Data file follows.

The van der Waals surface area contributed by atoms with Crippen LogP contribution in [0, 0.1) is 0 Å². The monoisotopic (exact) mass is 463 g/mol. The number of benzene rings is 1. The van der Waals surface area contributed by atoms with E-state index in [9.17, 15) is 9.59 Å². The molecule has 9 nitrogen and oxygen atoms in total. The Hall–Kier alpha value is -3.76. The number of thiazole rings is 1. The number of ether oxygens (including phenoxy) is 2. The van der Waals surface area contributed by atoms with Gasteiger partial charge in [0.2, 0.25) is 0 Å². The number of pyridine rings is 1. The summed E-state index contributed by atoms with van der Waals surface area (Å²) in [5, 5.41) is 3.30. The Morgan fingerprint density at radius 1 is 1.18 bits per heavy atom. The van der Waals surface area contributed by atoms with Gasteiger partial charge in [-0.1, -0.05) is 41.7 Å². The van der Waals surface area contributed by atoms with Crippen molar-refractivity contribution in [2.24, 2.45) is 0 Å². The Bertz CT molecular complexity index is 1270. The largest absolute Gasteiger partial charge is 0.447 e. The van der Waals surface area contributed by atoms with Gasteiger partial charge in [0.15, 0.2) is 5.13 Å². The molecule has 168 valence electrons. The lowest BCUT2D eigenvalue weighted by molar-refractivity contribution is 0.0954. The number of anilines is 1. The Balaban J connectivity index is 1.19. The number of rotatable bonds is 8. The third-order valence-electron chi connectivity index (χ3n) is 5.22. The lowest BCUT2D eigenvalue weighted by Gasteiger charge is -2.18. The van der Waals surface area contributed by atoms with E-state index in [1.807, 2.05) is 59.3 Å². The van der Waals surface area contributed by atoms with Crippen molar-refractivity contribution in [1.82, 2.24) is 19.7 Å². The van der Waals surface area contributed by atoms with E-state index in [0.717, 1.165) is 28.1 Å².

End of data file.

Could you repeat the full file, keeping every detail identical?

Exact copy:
The van der Waals surface area contributed by atoms with Crippen LogP contribution in [0, 0.1) is 0 Å². The monoisotopic (exact) mass is 463 g/mol. The number of benzene rings is 1. The van der Waals surface area contributed by atoms with E-state index in [9.17, 15) is 9.59 Å². The molecule has 9 nitrogen and oxygen atoms in total. The Hall–Kier alpha value is -3.76. The number of thiazole rings is 1. The number of ether oxygens (including phenoxy) is 2. The van der Waals surface area contributed by atoms with Gasteiger partial charge in [0.2, 0.25) is 0 Å². The number of pyridine rings is 1. The summed E-state index contributed by atoms with van der Waals surface area (Å²) in [5, 5.41) is 3.30. The Morgan fingerprint density at radius 1 is 1.18 bits per heavy atom. The van der Waals surface area contributed by atoms with Gasteiger partial charge in [-0.1, -0.05) is 41.7 Å². The van der Waals surface area contributed by atoms with Crippen molar-refractivity contribution in [2.24, 2.45) is 0 Å². The Bertz CT molecular complexity index is 1270. The largest absolute Gasteiger partial charge is 0.447 e. The van der Waals surface area contributed by atoms with Gasteiger partial charge in [0.15, 0.2) is 5.13 Å². The molecule has 168 valence electrons. The lowest BCUT2D eigenvalue weighted by molar-refractivity contribution is 0.0954. The number of anilines is 1. The Balaban J connectivity index is 1.19. The number of rotatable bonds is 8. The third-order valence-electron chi connectivity index (χ3n) is 5.22. The lowest BCUT2D eigenvalue weighted by Gasteiger charge is -2.18. The van der Waals surface area contributed by atoms with E-state index in [1.807, 2.05) is 59.3 Å². The van der Waals surface area contributed by atoms with Crippen molar-refractivity contribution in [1.82, 2.24) is 19.7 Å². The van der Waals surface area contributed by atoms with E-state index in [0.717, 1.165) is 28.1 Å².